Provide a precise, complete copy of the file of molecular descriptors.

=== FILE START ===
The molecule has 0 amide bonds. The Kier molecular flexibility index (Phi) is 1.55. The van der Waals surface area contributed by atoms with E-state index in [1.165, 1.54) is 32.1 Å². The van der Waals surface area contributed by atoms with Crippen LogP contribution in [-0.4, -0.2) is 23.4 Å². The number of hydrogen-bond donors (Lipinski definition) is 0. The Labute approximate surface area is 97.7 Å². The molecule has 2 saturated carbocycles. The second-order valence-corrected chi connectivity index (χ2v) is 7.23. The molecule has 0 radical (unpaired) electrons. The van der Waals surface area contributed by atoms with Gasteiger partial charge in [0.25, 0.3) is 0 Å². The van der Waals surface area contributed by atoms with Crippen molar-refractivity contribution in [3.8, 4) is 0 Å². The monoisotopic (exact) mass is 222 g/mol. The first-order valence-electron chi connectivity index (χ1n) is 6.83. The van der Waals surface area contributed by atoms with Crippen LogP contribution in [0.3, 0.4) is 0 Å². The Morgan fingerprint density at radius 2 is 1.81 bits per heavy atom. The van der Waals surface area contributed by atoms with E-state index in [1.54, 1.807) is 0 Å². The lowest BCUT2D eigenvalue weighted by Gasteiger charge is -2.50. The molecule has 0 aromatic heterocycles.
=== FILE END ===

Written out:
The molecule has 0 amide bonds. The Kier molecular flexibility index (Phi) is 1.55. The van der Waals surface area contributed by atoms with E-state index in [1.165, 1.54) is 32.1 Å². The van der Waals surface area contributed by atoms with Crippen LogP contribution in [-0.4, -0.2) is 23.4 Å². The number of hydrogen-bond donors (Lipinski definition) is 0. The Labute approximate surface area is 97.7 Å². The molecule has 2 saturated carbocycles. The second-order valence-corrected chi connectivity index (χ2v) is 7.23. The molecule has 0 radical (unpaired) electrons. The van der Waals surface area contributed by atoms with Gasteiger partial charge in [0.25, 0.3) is 0 Å². The van der Waals surface area contributed by atoms with Crippen molar-refractivity contribution in [3.8, 4) is 0 Å². The monoisotopic (exact) mass is 222 g/mol. The first-order valence-electron chi connectivity index (χ1n) is 6.83. The van der Waals surface area contributed by atoms with Crippen LogP contribution in [0.3, 0.4) is 0 Å². The Morgan fingerprint density at radius 2 is 1.81 bits per heavy atom. The van der Waals surface area contributed by atoms with E-state index in [1.54, 1.807) is 0 Å². The lowest BCUT2D eigenvalue weighted by Gasteiger charge is -2.50. The molecule has 0 aromatic heterocycles.